Otago Polytechnic

Professor Leoni Schmidt considered why a repurposed Nazi bunker is so disturbing.

Built in Berlin in 1941, the walls of the Boros Bunker are 180cm thick. Even now, after a five year restoration beginning in 2003, the interior reveals stark reminders of the building's past. Spyholes and small windows closed with metal plates have been retained. Scars and marks on the interior walls can still be seen, and ventilation shafts carry sounds around the building. The Boros Bunker now houses a collection of contemporary art works. The architecture and its relationship with the artworks gave Professor Leoni Schmidt a strong sense of disquiet.

Such a building can be described as "pre-possessed"; it is haunted by the trauma of the past, which it cannot avoid, and does not attempt to. The art works displayed here fly in the face of Nazi ideas of art fit for German people. Housing a contemporary art gallery here has therefore turned the Boros Bunker into a counter-memorial to its own history.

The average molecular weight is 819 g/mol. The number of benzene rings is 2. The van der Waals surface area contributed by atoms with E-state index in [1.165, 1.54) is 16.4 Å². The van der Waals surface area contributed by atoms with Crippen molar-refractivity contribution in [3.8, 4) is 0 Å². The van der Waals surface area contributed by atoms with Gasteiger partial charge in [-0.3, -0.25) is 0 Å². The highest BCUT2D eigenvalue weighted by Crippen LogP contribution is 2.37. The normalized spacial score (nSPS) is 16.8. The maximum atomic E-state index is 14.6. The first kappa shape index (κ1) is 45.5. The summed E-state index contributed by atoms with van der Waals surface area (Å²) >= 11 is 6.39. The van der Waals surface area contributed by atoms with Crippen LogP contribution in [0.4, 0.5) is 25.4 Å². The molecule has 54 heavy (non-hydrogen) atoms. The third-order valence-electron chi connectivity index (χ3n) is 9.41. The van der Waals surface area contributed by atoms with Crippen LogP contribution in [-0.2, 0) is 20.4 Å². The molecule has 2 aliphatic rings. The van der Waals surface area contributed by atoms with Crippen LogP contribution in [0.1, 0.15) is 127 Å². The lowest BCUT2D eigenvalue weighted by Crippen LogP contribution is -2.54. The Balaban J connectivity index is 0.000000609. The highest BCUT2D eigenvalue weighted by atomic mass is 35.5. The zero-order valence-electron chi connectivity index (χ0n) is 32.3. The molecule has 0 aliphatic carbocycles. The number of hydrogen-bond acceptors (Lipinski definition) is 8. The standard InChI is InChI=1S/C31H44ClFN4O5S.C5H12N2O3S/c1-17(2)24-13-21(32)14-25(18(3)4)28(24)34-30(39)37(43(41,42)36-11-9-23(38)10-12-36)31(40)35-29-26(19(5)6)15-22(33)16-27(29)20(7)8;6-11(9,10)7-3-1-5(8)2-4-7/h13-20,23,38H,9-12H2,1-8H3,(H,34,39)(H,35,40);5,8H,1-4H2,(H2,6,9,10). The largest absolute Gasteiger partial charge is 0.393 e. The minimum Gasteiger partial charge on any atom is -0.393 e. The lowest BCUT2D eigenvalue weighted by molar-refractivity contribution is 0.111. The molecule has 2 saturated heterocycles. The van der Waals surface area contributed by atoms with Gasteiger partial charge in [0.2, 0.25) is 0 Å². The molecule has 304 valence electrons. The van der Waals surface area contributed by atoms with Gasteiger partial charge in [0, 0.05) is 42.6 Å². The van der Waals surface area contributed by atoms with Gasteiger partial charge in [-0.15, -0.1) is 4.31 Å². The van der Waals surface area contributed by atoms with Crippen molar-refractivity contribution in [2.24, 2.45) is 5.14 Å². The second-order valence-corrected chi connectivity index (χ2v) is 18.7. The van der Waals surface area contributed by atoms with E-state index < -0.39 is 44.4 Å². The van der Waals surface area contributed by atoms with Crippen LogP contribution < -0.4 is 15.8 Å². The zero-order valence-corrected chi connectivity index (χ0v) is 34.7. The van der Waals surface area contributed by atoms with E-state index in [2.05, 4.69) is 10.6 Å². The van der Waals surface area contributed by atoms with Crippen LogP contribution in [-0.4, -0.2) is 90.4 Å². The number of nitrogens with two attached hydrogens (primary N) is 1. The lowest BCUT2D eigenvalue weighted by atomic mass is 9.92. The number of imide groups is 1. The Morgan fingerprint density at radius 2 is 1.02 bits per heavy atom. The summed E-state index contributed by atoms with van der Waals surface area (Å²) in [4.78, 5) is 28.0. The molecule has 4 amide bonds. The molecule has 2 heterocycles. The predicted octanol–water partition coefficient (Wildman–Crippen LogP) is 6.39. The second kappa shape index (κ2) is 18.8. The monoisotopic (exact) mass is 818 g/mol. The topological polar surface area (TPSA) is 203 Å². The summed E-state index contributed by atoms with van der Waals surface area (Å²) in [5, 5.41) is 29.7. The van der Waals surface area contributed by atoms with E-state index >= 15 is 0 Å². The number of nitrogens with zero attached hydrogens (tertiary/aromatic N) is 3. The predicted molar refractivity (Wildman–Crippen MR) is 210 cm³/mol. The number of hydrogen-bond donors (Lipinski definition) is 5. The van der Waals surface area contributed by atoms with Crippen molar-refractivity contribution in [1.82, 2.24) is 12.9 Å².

Leoni identified that the juxtapositions of each work with its location within the gallery create contrasts. These juxtapositions draw attention to disconcerting features of the building, while also mobilizing the power of the art to transcend the past. In this way each artwork curates - in the sense of organises - the viewer's experience of the building, and simultaneously the architectural features curate the art collection. The movements of viewers around the building, and their carried sounds, contribute to the experience also.

By engaging with the architectural features of its tainted history, the Boros Bunker avoids becoming a simple spectacle and provides an uncomfortable but memorable experience.

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NATURAL & BUILT ENVIRONMENT

November 2017

Image credit: Astrid Westvang, used under Creative Commons licence CC BY-NC-ND 2.0